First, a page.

Framing a Sadness

By Paul Buck

Portuguese film offers a necessary – and innovative – reflection of a singular national identity


Hard on the heels of Chris Darke’s review of the state of cinema, as seen in books from France and Germany, in the last issue of Vertigo (Vol. 2, No.7, page 50), comes a volume fresh from Portugal, which is not so much concerned with whether cinema is lying on the mortuary slab, but with circling the question: what is Portuguese cinema?

Nuno Figueiredo and Dinis Guarda, the editors of Portugal: A Cinematographic Portrait, are both involved in championing their country’s films through staging festivals in various European cities (including London at the French Institute, ICA, Riverside and elsewhere). On future sorties, this book will become a statement to accompany them.

They are as intent on promoting documentary as fictional works, the particular make-up of cinema in Portugal indicating this line, pin-pointed by the filmmaker João Mário Grilo: ‘I am a documental cinematographer (…) I find it difficult to make purely fictional movies.’ His reasons are apparent in his own important essay, where he digs into the entwining of the film-maker with the political world.

The editors take their lead from João Bénard da Costa, the Director of the Portuguese Cinemateca, when he stated that if 20th century Portuguese art (and literature) was to vanish, and only some films survive, their images would be sufficient to testify to what it meant to be Portuguese. This is quoted more directly in one essay as ‘a claustrophobic, isolated universe, without any contact with the outside world, and a profound sadness.’ A good enough gauntlet from which the contributors can proceed. This viewpoint relates to the country’s 20th century being defined by the Salazar dictatorship, the 1974 Revolution and the subsequent rebuilding of its life and culture. Thus the benchmark of that year and its repercussions form the fulcrum of the book.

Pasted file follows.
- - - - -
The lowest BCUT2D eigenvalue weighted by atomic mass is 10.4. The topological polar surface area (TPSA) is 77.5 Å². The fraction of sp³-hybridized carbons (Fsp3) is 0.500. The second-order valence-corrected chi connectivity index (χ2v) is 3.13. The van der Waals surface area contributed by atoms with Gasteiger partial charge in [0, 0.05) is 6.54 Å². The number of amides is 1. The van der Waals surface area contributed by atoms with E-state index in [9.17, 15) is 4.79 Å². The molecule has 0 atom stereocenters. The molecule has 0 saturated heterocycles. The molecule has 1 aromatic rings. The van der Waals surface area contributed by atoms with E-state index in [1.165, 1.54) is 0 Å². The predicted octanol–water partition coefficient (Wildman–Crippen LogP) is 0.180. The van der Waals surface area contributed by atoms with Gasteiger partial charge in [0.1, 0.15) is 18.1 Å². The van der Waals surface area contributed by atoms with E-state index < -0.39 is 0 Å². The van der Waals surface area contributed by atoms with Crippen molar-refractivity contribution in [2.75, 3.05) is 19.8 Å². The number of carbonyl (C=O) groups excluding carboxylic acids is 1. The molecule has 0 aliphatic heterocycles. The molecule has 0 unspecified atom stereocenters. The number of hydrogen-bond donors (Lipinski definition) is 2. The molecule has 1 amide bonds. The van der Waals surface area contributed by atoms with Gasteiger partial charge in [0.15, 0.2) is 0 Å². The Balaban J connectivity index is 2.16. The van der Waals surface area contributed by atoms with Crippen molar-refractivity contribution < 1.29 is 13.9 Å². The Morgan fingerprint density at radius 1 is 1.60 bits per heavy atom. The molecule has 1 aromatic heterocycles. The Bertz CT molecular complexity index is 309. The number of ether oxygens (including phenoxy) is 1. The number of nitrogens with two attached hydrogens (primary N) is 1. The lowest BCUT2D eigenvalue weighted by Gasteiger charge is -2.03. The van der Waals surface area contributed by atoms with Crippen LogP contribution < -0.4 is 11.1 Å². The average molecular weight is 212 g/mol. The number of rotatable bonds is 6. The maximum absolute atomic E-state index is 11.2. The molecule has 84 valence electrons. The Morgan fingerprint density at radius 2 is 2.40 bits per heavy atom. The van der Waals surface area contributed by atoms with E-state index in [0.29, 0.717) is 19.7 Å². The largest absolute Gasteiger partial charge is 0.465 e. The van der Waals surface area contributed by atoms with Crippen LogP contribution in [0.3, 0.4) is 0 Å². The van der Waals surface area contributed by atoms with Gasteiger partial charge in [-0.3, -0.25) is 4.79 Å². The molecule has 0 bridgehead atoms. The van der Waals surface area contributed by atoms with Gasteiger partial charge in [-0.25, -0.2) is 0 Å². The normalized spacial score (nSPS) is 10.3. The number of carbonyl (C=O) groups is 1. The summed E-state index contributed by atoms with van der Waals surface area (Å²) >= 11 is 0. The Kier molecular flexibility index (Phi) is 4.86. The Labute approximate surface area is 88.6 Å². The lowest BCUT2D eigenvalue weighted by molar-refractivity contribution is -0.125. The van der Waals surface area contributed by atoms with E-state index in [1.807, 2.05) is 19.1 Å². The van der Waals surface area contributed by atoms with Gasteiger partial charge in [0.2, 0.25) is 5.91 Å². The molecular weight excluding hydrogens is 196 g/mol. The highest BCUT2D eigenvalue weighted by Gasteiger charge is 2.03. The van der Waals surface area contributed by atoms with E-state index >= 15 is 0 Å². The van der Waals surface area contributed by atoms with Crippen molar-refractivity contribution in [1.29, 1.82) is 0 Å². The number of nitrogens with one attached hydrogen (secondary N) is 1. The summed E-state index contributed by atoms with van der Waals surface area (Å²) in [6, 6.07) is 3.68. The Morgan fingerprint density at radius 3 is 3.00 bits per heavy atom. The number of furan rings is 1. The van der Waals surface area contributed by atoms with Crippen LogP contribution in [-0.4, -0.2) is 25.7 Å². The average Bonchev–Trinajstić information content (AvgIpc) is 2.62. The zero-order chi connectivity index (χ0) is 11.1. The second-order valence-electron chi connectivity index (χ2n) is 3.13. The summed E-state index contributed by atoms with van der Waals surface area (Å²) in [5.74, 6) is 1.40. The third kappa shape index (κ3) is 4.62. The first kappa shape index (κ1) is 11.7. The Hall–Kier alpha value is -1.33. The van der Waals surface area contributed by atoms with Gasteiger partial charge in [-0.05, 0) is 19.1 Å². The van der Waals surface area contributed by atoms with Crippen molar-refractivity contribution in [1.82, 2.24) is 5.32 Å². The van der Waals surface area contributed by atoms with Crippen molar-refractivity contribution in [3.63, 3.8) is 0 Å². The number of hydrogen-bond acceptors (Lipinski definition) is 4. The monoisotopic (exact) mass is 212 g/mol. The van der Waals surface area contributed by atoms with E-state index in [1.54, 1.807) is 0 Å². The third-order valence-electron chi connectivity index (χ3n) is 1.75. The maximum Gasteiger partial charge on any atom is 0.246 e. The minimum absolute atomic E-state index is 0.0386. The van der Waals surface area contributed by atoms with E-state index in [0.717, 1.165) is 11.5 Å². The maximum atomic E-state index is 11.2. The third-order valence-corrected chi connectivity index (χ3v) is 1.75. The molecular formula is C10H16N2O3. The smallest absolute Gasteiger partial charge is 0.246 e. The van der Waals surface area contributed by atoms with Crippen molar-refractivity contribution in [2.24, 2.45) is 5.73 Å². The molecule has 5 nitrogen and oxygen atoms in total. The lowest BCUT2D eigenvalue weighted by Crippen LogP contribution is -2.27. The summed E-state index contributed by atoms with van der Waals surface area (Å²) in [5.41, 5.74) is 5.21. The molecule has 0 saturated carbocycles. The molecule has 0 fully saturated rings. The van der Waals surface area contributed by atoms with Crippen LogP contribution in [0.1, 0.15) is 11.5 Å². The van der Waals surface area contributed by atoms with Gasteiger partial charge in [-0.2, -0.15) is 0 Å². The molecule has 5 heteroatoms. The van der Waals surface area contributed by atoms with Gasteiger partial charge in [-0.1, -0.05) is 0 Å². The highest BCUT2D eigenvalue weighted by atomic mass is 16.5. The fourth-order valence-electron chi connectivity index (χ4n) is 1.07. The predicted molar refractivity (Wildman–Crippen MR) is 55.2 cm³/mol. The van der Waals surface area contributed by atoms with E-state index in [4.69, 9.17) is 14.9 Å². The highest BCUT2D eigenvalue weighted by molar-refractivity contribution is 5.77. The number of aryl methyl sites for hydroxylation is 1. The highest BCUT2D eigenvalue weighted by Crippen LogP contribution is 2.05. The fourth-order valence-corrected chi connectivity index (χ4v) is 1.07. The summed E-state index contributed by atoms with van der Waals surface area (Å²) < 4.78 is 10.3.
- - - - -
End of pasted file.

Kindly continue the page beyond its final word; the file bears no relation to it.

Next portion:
The final section, by Regina Guimarães and Saguenail, takes on a different form to portray the main issue. Using stills, it attempts to present a visual essay with captions, extracted from a series of six documentaries. It is only partially successful, as the writers themselves know, but it is in keeping with the outlook of the publisher, Dinis Guarda who, as editor of Numero, the country’s foremost contemporary magazine of visual arts, likes to explore as many approaches as possible.

The book is crammed with a succession of gems, and indeed some wonderful studies, like Paulo Filipe Monteiro’s essay The Burden of a Nation, the longest, with its comprehensive overview of the development and attitudes of many of the practitioners. The book’s solidity is its strength. By drawing from texts already written and presented elsewhere, the editors have put together a book intent on a long life, with depth rather than hasty journalistic scanning. It is a bilingual edition (Portuguese-English), handsomely produced. One can do little but offer praise in a short space, for there is much on offer and to reflect upon. The only sad point is that, like much Portuguese cinema, it might well be hard to find it distributed outside its own country. But do make the effort. Both for the book and the films.


Portugal: A Cinematographic Portrait is edited by Nuno Figueiredo & Dinis Guarda and published by Numero Magazine Portugal (30 Euros).

Paul Buck is one of Britain’s leading experimental writers and artists. He edited the path-breaking literary journal Curtains and is an accomplished translator of innovative and transgressive texts from the French. His most recent book is Spread Wide (Dis Voir), a multi-layered collaborative encounter with the late Kathy Acker.